“It’s so interesting to see Mellie in different situations and figure out how she would live through different things… to see her be loved,” Young says. “Like how in the world would she respond to being loved?” But she’s quick to add, “Also, it worried me because I have dined out on and built the whole character on Mellie’s soul-crushing devotion to Fitz. But that’s great too because it makes her human.” She laughs. “She’s a hypocrite like everybody else.”

Not that Young judges her character. Quite the contrary. She is quick—and eloquent—to defend Mellie against her critics, which probably helps to explain how she’s turned what could be a one-note villain into one of Scandal’s most fully realized humans.

“To represent that particular kind of horror for a number of voiceless women was important for me, and how it played out in the story was important to me.”

Why is Mellie, or anyone, for that matter, merely satisfied with small acts of vengeance against her cheating husband? Why does she stand by her man when her man parades his philandering in front of her face, bluntly telling her that he doesn’t love her?

“You know how you just act the ugliest with the people you love the most?” Young says. “For some weird reason, they get all of you. You don’t just serve the good bits for the people who deserve the good bits. You give them everything. Mellie’s acting abhorrently because she’s at that place of no return where she loves him so much and perceives herself to be so rejected by him that all bets are off.”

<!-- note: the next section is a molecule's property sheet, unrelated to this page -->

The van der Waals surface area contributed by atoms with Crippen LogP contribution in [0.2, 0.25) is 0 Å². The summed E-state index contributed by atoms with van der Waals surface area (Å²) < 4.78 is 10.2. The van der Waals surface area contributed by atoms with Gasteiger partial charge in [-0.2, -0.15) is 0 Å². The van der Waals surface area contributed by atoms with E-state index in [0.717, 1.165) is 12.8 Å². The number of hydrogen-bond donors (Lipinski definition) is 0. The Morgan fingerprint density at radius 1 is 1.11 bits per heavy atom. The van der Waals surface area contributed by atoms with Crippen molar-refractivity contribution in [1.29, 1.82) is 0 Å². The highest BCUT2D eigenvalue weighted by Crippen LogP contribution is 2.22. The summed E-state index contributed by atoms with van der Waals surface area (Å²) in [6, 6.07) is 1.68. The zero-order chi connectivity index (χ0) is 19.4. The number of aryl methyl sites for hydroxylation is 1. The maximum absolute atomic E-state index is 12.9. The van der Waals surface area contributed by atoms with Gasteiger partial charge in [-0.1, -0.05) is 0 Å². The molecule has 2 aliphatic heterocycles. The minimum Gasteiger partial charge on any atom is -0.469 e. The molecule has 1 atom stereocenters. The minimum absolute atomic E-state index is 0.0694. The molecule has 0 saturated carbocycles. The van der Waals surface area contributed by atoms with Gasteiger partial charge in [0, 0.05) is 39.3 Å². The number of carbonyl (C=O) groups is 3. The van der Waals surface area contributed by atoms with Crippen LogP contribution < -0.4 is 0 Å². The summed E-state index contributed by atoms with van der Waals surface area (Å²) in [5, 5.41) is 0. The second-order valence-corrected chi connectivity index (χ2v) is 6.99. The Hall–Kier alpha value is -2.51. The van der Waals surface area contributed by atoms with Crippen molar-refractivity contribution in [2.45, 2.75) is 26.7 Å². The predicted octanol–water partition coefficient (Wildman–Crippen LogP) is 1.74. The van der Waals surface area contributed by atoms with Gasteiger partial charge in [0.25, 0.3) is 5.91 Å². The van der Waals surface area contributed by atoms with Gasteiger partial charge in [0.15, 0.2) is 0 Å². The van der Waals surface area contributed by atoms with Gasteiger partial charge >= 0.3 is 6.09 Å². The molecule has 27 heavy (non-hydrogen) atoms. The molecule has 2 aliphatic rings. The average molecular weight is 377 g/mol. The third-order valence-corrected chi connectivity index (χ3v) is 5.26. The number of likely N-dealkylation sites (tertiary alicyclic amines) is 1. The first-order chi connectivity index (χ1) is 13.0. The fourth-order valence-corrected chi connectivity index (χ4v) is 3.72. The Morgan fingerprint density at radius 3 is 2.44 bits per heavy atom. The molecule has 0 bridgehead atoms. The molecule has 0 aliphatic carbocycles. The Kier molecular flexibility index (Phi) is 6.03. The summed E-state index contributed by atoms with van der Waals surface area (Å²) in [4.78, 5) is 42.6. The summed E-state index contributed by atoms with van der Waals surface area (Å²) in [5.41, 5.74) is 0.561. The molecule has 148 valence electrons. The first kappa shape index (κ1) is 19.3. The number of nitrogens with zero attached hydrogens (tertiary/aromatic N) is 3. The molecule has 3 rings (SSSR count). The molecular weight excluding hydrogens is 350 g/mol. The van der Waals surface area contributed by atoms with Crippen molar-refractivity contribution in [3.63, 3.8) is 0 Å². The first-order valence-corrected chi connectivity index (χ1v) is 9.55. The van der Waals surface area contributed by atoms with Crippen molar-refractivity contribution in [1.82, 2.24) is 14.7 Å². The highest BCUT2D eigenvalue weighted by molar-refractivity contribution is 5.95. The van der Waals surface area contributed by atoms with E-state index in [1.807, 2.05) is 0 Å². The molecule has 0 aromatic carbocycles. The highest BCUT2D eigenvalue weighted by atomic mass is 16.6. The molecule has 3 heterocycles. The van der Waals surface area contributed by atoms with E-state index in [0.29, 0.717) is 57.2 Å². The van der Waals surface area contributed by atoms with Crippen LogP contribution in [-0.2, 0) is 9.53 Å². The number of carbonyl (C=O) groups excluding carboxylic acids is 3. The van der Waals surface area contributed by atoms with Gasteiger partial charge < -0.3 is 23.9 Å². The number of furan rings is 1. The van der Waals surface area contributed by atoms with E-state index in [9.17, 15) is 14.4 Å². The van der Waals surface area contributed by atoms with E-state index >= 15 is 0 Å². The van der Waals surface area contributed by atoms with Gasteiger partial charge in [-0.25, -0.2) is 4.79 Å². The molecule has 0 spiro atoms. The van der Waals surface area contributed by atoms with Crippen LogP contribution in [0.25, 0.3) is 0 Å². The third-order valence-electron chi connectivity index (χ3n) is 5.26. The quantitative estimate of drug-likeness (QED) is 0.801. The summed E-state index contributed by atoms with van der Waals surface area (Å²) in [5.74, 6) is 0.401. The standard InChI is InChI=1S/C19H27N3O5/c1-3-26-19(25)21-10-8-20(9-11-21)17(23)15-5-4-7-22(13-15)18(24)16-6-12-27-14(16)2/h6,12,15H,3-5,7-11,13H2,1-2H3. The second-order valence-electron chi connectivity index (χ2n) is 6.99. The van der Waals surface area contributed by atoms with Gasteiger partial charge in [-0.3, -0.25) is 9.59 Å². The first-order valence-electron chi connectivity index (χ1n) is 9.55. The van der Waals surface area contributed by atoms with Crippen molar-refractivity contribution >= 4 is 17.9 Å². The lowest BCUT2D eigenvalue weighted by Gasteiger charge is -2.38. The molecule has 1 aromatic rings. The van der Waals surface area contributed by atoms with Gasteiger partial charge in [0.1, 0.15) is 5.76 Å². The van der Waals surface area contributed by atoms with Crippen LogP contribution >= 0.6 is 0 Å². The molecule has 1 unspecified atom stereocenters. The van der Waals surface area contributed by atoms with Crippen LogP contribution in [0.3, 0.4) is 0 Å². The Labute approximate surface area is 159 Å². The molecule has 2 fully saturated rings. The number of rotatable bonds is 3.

Most of us just see the scorching, tortured feelings that Olivia and Fitz have for each other on Scandal, where the love is fierce when there’s love and the hatred even fiercer when there’s hate. But Mellie feels that, too. “All’s fair in love and war, and she was pulling no punches,” Young says. “But it was always out of the pain, always out of the love. It was never a cold sort of unemotional villain. She’d be screaming something horrible to him, but underneath it’s like, 'Why don’t you love me anymore?’”

Then there’s the controversial rape scene. One camp saw it as necessary to understand why Mellie acts a certain way. But just as many thought of it as a cheap plot device used to, perhaps misogynistically, “humanize” Scandal’s female villain. They rejected the idea that a character’s rape be used to make her more empathetic or likable. 

On a series that has depicted waterboarding, self-mutilation, dismembering, and one character chewing through her own wrists, it says a lot that the rape scene was one of the most unflinching and difficult-to-watch sequences Scandal has aired to date. And Young, once again with admirable eloquence, stands by it.

“To represent that particular kind of horror for a number of voiceless women was important for me, and how it played out in the story was important to me,” she says. “You know, if you look at her life as a pie chart, part of that pie chart is really frozen in time. Something traumatic causes a person to truncate himself or herself in that way. So, really, almost with a difficult truth it made my job easier, because it explains how she’s walking through her present.”